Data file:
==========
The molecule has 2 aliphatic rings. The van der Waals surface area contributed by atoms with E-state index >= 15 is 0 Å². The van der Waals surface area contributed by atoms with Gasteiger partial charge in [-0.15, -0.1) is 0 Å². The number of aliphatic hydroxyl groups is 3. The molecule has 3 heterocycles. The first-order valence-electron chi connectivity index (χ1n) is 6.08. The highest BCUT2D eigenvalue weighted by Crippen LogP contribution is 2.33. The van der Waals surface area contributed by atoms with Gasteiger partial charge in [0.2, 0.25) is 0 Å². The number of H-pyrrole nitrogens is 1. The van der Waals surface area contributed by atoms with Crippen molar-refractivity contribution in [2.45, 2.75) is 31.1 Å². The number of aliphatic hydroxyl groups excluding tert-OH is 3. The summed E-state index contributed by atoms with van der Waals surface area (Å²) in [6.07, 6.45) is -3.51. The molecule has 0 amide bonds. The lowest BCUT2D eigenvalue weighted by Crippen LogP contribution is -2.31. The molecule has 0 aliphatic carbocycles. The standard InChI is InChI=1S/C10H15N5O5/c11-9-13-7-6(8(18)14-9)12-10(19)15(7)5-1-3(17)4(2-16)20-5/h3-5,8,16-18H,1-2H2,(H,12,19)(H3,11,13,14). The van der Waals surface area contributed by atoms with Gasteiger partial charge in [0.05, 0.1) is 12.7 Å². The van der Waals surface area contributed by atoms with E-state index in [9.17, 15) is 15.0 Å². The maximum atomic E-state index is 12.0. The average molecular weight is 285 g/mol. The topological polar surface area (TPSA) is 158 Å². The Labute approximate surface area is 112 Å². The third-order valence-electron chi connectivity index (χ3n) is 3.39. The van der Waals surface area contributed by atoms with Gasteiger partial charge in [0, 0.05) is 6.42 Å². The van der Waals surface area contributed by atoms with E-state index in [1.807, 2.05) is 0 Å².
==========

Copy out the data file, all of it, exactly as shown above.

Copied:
The molecule has 2 aliphatic rings. The van der Waals surface area contributed by atoms with E-state index >= 15 is 0 Å². The van der Waals surface area contributed by atoms with Gasteiger partial charge in [-0.15, -0.1) is 0 Å². The number of aliphatic hydroxyl groups is 3. The molecule has 3 heterocycles. The first-order valence-electron chi connectivity index (χ1n) is 6.08. The highest BCUT2D eigenvalue weighted by Crippen LogP contribution is 2.33. The van der Waals surface area contributed by atoms with Gasteiger partial charge in [0.2, 0.25) is 0 Å². The number of H-pyrrole nitrogens is 1. The van der Waals surface area contributed by atoms with Crippen molar-refractivity contribution in [2.45, 2.75) is 31.1 Å². The number of aliphatic hydroxyl groups excluding tert-OH is 3. The summed E-state index contributed by atoms with van der Waals surface area (Å²) in [6.07, 6.45) is -3.51. The molecule has 0 amide bonds. The lowest BCUT2D eigenvalue weighted by Crippen LogP contribution is -2.31. The molecule has 0 aliphatic carbocycles. The standard InChI is InChI=1S/C10H15N5O5/c11-9-13-7-6(8(18)14-9)12-10(19)15(7)5-1-3(17)4(2-16)20-5/h3-5,8,16-18H,1-2H2,(H,12,19)(H3,11,13,14). The van der Waals surface area contributed by atoms with Gasteiger partial charge in [0.05, 0.1) is 12.7 Å². The van der Waals surface area contributed by atoms with E-state index in [9.17, 15) is 15.0 Å². The maximum atomic E-state index is 12.0. The average molecular weight is 285 g/mol. The topological polar surface area (TPSA) is 158 Å². The Labute approximate surface area is 112 Å². The third-order valence-electron chi connectivity index (χ3n) is 3.39. The van der Waals surface area contributed by atoms with Gasteiger partial charge in [0, 0.05) is 6.42 Å². The van der Waals surface area contributed by atoms with E-state index in [1.807, 2.05) is 0 Å².